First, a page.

How Collaborative Divorce Works: FAQs
Going through a divorce can be a difficult and confusing time. Divorces often involve lawyers, court dates, and a lot of time and costs, if the two parties disagree on numerous issues. Divorce law and family courts seek to remedy these disagreements. A few people may find themselves in a pretty straightforward divorce, where there is no disagreement at all. Those few probably only need guidance with divorce papers but not much else. Many people find themselves in the middle, where they are able and willing to come to agreements outside of court, but may not be able to agree on everything. These people may have different views on the best way to settle issues like child custody, support, and property division, but do not necessarily have to go to court to settle their issues. These parties can settle using a collaborative divorce procedure.
What is a collaborative divorce?
Collaborative law refers to the process of removing disputes from the "fight and win" setting of a courtroom into a "troubleshoot and problem solve" setting of negotiations. Thus, a collaborative law divorce is a process by which parties use mediation and negotiations to settle their divorce. Some courts even make it mandatory that divorcing parties seek mediation or collaborative divorce before litigating in court. Note that it takes two willing participates for a collaborative law divorce to work. If your spouse is reluctant, mediation and negotiations may be fruitless.
What are the benefits of using a collaborative divorce?
- Saves money
- Informal setting
- Information exchange is free, open, informal, and honest
- Saves time
- You can decide now how to handle post-settlement disputes
- You negotiate a result that works for you
What is the process of a collaborative law divorce?
The following is a basic step-by-step process to display how most collaborative law divorces proceed:
Each party hires their own attorney. In choosing your attorney, be sure to hire one that is supportive of mediation and understands the negotiation process. An attorney who represents you with the zealous advocate approach required in a courtroom will not be as effective when trying to negotiate.
Meet with your attorney privately, without your spouse and spouse's attorney. Be sure to let your attorney know exactly what you want, but remember that you may have to compromise on some things. Let your attorney know your limits--what is the least you are willing to accept and what is your ultimate goal. For example, in child support negotiations, you may be asking for $300 a week, which you think is fair and necessary. However, you know that you absolutely will not be able to live with less than $200 a week. You and your attorney should have each of these issues decided on before negotiations begin in order to keep the process running smoothly and to reach the best solution for everyone.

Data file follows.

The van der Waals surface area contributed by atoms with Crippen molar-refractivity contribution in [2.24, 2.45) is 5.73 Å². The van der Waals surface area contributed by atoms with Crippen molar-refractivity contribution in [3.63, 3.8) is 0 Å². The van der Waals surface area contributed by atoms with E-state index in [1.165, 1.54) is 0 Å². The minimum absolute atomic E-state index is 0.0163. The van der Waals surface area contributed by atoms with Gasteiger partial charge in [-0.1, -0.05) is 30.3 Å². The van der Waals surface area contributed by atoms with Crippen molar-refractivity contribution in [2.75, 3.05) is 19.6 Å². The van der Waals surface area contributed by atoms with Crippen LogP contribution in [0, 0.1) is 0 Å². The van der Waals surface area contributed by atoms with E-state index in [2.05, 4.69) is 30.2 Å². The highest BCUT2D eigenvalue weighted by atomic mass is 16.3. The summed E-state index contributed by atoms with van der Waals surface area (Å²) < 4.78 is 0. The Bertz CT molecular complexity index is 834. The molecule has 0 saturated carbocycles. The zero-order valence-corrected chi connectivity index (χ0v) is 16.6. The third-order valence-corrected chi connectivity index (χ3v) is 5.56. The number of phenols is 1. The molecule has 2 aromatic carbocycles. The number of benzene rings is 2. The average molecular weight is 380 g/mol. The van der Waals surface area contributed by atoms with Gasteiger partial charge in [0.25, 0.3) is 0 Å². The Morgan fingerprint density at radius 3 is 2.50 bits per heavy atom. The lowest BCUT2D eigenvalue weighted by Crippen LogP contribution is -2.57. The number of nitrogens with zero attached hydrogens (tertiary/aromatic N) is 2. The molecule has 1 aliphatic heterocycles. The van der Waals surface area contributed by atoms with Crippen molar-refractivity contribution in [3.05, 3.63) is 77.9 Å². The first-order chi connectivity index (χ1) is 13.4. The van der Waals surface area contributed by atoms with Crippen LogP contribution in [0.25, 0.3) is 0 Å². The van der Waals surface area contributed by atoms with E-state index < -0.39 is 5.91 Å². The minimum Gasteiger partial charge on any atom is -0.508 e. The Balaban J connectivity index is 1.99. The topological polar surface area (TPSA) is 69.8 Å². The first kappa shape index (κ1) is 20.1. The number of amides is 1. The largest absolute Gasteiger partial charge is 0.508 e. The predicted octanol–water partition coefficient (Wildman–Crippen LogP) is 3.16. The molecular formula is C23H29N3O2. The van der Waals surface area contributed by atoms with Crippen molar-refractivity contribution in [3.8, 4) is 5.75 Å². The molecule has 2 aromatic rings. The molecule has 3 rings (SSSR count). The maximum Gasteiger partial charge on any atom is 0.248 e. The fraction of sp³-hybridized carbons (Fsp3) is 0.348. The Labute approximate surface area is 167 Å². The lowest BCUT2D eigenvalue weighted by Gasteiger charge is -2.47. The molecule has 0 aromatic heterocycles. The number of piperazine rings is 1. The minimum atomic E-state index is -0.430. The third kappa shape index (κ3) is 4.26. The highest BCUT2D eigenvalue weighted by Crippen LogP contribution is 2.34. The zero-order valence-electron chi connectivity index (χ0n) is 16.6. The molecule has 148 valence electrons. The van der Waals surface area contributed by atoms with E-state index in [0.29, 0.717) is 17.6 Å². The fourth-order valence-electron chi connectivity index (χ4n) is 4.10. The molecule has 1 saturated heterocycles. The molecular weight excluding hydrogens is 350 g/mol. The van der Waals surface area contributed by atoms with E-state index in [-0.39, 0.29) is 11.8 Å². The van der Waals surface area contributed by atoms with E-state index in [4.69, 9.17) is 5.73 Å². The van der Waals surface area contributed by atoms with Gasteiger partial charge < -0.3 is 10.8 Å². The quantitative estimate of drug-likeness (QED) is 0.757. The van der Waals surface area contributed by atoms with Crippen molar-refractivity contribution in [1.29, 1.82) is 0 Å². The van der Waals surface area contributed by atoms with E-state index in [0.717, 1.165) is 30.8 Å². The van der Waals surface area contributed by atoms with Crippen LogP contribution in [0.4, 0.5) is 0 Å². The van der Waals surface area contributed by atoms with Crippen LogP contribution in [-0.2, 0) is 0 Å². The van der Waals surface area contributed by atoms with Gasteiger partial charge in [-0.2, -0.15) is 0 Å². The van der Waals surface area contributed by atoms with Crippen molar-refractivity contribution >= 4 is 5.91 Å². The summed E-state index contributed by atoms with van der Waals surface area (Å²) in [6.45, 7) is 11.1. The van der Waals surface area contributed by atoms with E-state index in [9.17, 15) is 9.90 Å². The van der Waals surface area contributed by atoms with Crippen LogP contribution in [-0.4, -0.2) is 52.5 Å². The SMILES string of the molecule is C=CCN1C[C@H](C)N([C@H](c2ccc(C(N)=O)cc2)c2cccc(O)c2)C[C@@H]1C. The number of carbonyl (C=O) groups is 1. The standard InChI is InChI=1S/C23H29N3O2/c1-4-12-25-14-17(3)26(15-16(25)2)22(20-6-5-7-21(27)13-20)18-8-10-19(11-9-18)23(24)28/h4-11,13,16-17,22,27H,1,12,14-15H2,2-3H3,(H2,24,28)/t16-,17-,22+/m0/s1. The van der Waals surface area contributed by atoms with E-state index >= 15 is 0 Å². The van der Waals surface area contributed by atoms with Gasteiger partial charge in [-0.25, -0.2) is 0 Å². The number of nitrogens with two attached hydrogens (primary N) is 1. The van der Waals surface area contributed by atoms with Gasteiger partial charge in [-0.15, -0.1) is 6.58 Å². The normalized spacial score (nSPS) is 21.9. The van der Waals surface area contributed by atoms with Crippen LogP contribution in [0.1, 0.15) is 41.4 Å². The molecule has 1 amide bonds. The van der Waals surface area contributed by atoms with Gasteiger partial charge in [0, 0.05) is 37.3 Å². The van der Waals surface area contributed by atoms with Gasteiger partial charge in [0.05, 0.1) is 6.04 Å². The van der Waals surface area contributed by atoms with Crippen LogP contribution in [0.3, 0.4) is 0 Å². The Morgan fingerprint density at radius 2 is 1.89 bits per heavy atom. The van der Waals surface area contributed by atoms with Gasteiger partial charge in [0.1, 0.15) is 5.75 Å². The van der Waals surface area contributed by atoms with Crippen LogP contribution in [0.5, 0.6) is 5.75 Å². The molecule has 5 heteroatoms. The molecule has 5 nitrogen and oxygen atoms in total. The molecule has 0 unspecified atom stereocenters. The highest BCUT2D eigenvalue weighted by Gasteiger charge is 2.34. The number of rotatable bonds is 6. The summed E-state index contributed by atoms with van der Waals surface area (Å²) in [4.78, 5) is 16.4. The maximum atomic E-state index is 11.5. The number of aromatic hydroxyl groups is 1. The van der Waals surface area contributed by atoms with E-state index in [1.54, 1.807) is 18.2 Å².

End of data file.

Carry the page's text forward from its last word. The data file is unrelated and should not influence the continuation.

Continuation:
You and your attorney meet with your spouse and your spouse's attorney. This "four-way" meeting will probably occur on a regular basis. Collaborative divorces often include other professionals like child custody specialists and even accountants. It is important that these individuals are party-neutral so that their input is not influenced by bias. Typically, party-neutral professionals of this sort are committed to helping you settle your case outside of court.
Sometimes, if the parties are having difficulties reaching agreements, a licensed mediator is brought into the picture. Mediators are individuals who are knowledgeable of the law and procedures and are very strategic and skilled in guiding the parties to reach an agreement they are satisfied with.
Both parties and their attorneys sign a "no court" agreement that directs both of the attorneys to withdraw from the case if the case does continue to litigation in court.
Contact a family or domestic relations court to file your divorce papers and settlement agreement. Because you have gone through a collaborative law divorce, this filing will be a simple, uncontested procedure.
Collaborative divorce can save you time, money, and the stress of litigation. Most importantly, it can allow the parties to work together to reach a solution that is best for everyone involved.